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Bernie Sanders is a Wall Street slayer

UNITED STATES (OBSERVATORY NEWS) — Bernie Sanders, a favorite for the Democratic presidential nomination in November, has made Wall Street its bane. But even at the heart of New York finance, this claimed socialist has his fans, reports AFP news agency.

Riding on a favorable dynamic with his clear victory in Nevada on Saturday and several recent national polls which place him largely ahead of his rivals, the 78-year-old senator appears as the big favorite to obtain the democratic nomination and challenge Donald Trump in November.

His plan to tax the wealthy and tighten control of banks and the financial system frightens barons of New York markets, such as the former CEO of Goldman Sachs Lloyd Blankfein or fund manager Leon Cooperman, who ruled Tuesday that Bernie Sanders was more dangerous than the coronavirus for the financial markets.

Billionaire Warren Buffett told him on CNBC on Monday that he would “certainly” vote for former New York mayor Michael Bloomberg, accused by Bernie Sanders of wanting to buy the Democratic nomination with his personal fortune.

But other players in the sector enthusiastically welcome the rise of the senator from Vermont.

“I am not Lloyd Blankfein, I work in a family business and I have to pay my health bill at the end of the month,” said Wade Black, one of the founding members of investment firm Scarsdale Equities, from his office in the Rockefeller Center, in the heart of Manhattan.

For this smiling democratic democrat who claims to have turned more to the left with age, opinions on Wall Street are much more diverse than some stereotypes suggest.

“Many of the people who work there are paid workers, they are not paid like hedge fund managers. There are bank employees, administrative staff. It would be shocking if they did not reflect the diversity of opinions that exists in the United States, “he insists.

This opinion is supported by Daniel Alpert, 61, co-founder of the New York investment bank Westwood Capital.

“Wall Street has rejuvenated. We do not really know what the young people think, because they are muzzled. The older ones who remained today occupy leadership positions, but only repeat the same refrain”, describes Mr. Alpert.

The widening of inequalities, according to him, makes Bernie Sanders’ message more audible in the whole of American society, including the world of finance.

– Financial support –

There has been no survey that gives a clear idea of ​​the proportion of employees in the sector who support Mr. Sanders.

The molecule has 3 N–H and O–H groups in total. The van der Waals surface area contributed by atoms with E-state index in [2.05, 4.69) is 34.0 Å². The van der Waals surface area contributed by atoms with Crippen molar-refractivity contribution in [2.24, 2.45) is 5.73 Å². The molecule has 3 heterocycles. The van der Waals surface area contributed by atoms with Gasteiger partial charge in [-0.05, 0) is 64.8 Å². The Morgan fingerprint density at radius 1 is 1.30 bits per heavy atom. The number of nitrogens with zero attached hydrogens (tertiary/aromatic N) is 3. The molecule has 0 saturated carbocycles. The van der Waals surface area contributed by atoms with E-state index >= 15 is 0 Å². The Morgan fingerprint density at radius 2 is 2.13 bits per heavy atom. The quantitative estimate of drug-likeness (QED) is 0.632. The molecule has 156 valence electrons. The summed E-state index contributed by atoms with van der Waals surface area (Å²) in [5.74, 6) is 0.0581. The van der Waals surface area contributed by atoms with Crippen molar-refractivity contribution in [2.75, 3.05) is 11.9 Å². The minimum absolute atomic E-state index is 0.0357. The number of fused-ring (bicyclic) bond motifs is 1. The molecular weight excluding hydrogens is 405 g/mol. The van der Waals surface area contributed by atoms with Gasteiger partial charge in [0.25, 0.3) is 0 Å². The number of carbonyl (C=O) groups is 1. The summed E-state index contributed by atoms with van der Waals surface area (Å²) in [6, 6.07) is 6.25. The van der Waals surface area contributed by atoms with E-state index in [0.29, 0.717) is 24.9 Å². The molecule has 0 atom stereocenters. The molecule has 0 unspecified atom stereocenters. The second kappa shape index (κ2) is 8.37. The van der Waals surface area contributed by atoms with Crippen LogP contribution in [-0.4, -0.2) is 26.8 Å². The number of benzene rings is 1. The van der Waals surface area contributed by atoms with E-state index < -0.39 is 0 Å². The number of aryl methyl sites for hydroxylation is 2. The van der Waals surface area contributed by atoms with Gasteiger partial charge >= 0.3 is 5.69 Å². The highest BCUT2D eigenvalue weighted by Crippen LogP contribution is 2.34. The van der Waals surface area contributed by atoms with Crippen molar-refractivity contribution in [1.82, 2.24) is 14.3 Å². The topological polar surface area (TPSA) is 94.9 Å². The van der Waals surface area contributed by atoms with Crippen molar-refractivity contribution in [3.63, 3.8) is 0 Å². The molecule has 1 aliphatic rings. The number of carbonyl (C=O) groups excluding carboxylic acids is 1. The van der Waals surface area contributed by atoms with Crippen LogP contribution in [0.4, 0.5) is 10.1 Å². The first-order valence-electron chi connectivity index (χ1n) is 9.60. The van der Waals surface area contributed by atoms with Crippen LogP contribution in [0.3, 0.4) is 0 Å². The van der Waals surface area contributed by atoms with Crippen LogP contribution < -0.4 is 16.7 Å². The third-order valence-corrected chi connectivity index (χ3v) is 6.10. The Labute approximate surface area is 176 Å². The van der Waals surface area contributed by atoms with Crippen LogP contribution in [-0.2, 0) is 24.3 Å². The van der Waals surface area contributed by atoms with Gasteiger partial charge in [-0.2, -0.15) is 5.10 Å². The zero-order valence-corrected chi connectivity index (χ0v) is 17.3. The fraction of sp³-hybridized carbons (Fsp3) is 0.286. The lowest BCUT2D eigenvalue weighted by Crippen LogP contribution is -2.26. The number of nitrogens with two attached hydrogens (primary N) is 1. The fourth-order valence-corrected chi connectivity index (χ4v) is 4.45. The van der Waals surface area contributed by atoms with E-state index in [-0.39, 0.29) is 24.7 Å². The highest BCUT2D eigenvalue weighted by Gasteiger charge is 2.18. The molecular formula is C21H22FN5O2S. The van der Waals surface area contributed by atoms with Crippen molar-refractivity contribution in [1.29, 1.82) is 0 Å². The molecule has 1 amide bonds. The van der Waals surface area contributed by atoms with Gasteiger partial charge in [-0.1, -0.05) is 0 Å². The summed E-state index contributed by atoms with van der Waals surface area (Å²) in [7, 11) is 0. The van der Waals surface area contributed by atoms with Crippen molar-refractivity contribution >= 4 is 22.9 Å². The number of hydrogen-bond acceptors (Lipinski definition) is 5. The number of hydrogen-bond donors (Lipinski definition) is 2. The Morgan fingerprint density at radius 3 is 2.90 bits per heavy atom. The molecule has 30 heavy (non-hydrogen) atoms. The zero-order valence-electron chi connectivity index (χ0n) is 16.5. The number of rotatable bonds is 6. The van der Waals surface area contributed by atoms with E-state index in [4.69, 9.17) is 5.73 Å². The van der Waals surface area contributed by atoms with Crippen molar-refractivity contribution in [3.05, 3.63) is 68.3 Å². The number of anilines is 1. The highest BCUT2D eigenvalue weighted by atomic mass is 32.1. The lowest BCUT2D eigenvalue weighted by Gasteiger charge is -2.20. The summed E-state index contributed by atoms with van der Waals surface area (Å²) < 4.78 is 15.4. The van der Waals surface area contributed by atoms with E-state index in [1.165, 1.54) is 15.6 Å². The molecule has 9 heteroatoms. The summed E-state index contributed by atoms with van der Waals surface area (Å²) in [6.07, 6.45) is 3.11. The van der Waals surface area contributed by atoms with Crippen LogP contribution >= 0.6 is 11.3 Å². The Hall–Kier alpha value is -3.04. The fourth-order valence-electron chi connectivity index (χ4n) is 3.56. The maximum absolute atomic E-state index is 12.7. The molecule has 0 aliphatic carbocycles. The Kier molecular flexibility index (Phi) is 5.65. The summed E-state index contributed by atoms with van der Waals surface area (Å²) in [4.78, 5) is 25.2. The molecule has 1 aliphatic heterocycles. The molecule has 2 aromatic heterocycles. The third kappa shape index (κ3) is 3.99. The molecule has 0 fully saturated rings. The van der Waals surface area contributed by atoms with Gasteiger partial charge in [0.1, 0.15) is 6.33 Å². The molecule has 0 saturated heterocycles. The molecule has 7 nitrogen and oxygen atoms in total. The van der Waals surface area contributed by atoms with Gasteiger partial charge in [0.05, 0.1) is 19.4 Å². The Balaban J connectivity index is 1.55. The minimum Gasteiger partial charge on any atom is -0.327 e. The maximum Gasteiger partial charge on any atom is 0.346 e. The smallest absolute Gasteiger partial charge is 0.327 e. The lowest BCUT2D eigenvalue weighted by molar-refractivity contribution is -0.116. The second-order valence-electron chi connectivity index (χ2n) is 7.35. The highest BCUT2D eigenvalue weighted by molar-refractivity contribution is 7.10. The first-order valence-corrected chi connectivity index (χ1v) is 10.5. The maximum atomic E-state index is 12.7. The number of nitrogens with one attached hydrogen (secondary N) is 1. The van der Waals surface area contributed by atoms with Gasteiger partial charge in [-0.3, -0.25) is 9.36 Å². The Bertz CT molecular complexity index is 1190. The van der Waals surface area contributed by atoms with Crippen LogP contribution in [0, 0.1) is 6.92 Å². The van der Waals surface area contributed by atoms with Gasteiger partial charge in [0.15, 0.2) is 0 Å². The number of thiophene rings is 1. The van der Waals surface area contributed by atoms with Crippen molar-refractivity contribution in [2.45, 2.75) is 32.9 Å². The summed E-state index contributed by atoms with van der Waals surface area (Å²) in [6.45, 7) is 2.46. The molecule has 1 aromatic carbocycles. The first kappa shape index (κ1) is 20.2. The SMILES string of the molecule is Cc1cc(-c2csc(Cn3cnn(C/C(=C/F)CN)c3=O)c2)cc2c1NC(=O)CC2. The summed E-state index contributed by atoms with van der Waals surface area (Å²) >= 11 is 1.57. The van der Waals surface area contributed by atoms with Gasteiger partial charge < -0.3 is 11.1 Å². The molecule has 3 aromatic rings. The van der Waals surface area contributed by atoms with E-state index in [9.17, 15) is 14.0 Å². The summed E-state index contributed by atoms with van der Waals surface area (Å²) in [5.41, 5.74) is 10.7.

But according to the Center for Responsive Politics, which records political donations from campaign groups and individuals over $ 200, Bernie Sanders has touched $ 1.7 million in the finance, insurance and real estate sector since start of its campaign a year ago, out of a total of 108 million raised as of December 31, 2019.

A sum far from those from the same sector as received by his democratic rivals Pete Buttigieg (4.4 million) and Joe Biden (4.1 million), on a more moderate line, or Donald Trump (2.7 million).

The contributions from hedge funds, private investment groups or venture capital companies, on the other hand, are almost zero for the claimed socialist senator, claiming to depend essentially on modest donations from individuals.

Wade Black paid him “about $ 400” for Bernie Sanders’ campaign, saying he was emotionally involved when he felt the candidate was being unfairly attacked.

– Threat to the markets? –

If Bernie Sanders regularly attacks Wall Street and high finance, opposing the ruling class of the 1% to the remaining 99% of the population, its supporters in this sector do not feel targeted.

“He talks about the big investment banks, like Goldman Sachs or Bank of America. They wield immense power, even more than in 2008” during the world financial crisis, underlines Mr. Black.

In his program, Bernie Sanders proposes to dismantle these establishments, “too big to fail” and to put an end to what he calls impunity for their leaders.

For several American billionaires, this reform project and other measures in the same vein run the risk of a stock market collapse if the senator accesses the White House.

“We said the same thing for Donald Trump. The market fell the day after his election before recovering. All this is grotesque,” sweeps Dan Alpert.


This article is written and prepared by our foreign editors writing for OBSERVATORY NEWS from different countries around the world – material edited and published by OBSERVATORY staff in our newsroom.

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